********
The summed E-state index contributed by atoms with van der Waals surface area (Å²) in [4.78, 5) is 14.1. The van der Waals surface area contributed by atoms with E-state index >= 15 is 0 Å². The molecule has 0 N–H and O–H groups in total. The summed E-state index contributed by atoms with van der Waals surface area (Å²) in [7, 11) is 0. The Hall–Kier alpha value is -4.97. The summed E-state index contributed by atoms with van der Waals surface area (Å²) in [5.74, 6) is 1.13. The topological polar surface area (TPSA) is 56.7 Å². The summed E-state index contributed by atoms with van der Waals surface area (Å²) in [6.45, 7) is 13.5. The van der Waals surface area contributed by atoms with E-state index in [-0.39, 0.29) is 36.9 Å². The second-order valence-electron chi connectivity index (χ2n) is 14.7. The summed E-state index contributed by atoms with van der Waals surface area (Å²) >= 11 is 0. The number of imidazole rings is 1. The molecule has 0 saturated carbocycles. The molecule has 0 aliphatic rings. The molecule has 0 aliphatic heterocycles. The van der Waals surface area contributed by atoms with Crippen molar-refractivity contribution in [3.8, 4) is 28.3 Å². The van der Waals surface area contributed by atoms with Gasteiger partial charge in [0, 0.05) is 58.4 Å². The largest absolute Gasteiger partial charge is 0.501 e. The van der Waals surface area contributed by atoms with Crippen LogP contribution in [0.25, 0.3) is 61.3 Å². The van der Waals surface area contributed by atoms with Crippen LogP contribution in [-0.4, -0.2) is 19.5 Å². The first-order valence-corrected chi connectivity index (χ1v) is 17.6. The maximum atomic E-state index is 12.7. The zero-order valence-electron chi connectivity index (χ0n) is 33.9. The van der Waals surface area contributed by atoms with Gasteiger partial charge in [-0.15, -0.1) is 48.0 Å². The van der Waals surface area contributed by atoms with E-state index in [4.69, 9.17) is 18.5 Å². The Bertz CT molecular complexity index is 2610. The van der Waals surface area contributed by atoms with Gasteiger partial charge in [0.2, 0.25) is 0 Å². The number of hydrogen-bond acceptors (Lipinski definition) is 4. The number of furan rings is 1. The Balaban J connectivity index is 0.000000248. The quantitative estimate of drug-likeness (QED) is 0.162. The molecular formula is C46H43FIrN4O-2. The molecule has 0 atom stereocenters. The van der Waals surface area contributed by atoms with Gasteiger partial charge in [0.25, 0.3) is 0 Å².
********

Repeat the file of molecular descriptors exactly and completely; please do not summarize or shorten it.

The summed E-state index contributed by atoms with van der Waals surface area (Å²) in [4.78, 5) is 14.1. The van der Waals surface area contributed by atoms with E-state index >= 15 is 0 Å². The molecule has 0 N–H and O–H groups in total. The summed E-state index contributed by atoms with van der Waals surface area (Å²) in [7, 11) is 0. The Hall–Kier alpha value is -4.97. The summed E-state index contributed by atoms with van der Waals surface area (Å²) in [5.74, 6) is 1.13. The topological polar surface area (TPSA) is 56.7 Å². The summed E-state index contributed by atoms with van der Waals surface area (Å²) in [6.45, 7) is 13.5. The van der Waals surface area contributed by atoms with E-state index in [-0.39, 0.29) is 36.9 Å². The second-order valence-electron chi connectivity index (χ2n) is 14.7. The summed E-state index contributed by atoms with van der Waals surface area (Å²) >= 11 is 0. The number of imidazole rings is 1. The molecule has 0 saturated carbocycles. The molecule has 0 aliphatic rings. The molecule has 0 aliphatic heterocycles. The van der Waals surface area contributed by atoms with Crippen molar-refractivity contribution in [3.8, 4) is 28.3 Å². The van der Waals surface area contributed by atoms with Gasteiger partial charge in [0, 0.05) is 58.4 Å². The largest absolute Gasteiger partial charge is 0.501 e. The van der Waals surface area contributed by atoms with Crippen LogP contribution in [0.25, 0.3) is 61.3 Å². The van der Waals surface area contributed by atoms with Crippen LogP contribution in [-0.4, -0.2) is 19.5 Å². The first-order valence-corrected chi connectivity index (χ1v) is 17.6. The maximum atomic E-state index is 12.7. The zero-order valence-electron chi connectivity index (χ0n) is 33.9. The van der Waals surface area contributed by atoms with Gasteiger partial charge in [-0.15, -0.1) is 48.0 Å². The van der Waals surface area contributed by atoms with E-state index in [4.69, 9.17) is 18.5 Å². The Bertz CT molecular complexity index is 2610. The van der Waals surface area contributed by atoms with Gasteiger partial charge in [0.2, 0.25) is 0 Å². The number of hydrogen-bond acceptors (Lipinski definition) is 4. The number of furan rings is 1. The Balaban J connectivity index is 0.000000248. The quantitative estimate of drug-likeness (QED) is 0.162. The molecular formula is C46H43FIrN4O-2. The molecule has 0 atom stereocenters. The van der Waals surface area contributed by atoms with Gasteiger partial charge in [0.25, 0.3) is 0 Å².